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Source: BBC


The European premiere of Steve McQueen’s Mangrove will open the 2020 BFI London Film Festival (LFF) on Wednesday October 7. 

Mangrove is one of five films from the director’s Small Axe anthology created for BBC One, and stars Letitia Wright, Shaun Parkes and Malachi Kirby. It tells the story of the Mangrove 9, the group of Black activists who clashed with London police during a protest march in 1970 and their highly publicised trial that followed.

Mangrove will play for free to festival audiences at BFI Southbank and in selected cinemas across the UK.

The festival’s new format for 2020, created in response to Covid-19, will comprise a mixture of physical and virtual screenings.

Thirteen films in total will screen in previews across the UK, in partnership with a UK-wide cinemas network.

More than 55 films will screen as virtual premieres, each of which will play at a set time, and feature additional elements including talent Q&As and discussions.

The full programme will be announced via an online launch on September 8.

Mangrove is co-written by Steve McQueen and Alastair Siddons and will be broadcast on BBC One this autumn.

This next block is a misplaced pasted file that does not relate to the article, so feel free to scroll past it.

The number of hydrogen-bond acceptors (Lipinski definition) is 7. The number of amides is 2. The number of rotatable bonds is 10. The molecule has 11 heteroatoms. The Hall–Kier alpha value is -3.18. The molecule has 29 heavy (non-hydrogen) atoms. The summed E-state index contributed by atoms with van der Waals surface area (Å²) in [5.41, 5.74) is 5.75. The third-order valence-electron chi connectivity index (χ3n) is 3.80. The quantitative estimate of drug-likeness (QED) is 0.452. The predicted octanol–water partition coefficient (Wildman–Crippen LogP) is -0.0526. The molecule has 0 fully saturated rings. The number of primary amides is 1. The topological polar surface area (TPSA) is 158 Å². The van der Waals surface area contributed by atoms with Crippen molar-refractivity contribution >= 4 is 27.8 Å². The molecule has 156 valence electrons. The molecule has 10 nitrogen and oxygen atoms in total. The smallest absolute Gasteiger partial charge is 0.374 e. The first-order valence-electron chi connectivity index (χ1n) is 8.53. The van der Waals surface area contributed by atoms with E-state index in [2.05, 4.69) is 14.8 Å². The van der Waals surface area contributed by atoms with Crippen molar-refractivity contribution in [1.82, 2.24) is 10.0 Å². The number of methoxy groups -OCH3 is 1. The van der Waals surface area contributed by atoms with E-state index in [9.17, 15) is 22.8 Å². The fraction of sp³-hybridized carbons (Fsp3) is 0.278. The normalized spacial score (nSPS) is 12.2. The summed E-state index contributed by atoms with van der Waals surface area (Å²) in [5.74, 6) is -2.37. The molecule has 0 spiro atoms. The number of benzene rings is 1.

Small Axe has been executive produced by Tracey Scoffield and David Tanner for Turbine Studios and Steve McQueen for Lammas Park. Mike Elliot produced for EMU Films with Turbine and Anita Overland.

The executive producers for the BBC are Lucy Richer, senior commissioning editor for drama and Rose Garnett, director of BBC Films. Amazon Studios is co-producing within the US. BBC Studios are the international distributors and are handling global television sales.

Steve McQueen said: “I couldn’t be happier that Mangrove will open this year’s BFI London Film Festival. Although the themes are universal, Mangrove is a London story. It may have happened 50 years ago, but it’s as relevant today as it was then.”

BFI London Film Festival director Tricia Tuttle added: “[McQueen’s] Widows also opened the 62nd BFI London Film Festival in 2018 and we have never had the same filmmaker open the LFF twice in such a close time frame; that’s both a testament to the urgency of the film and potency of his filmmaking.”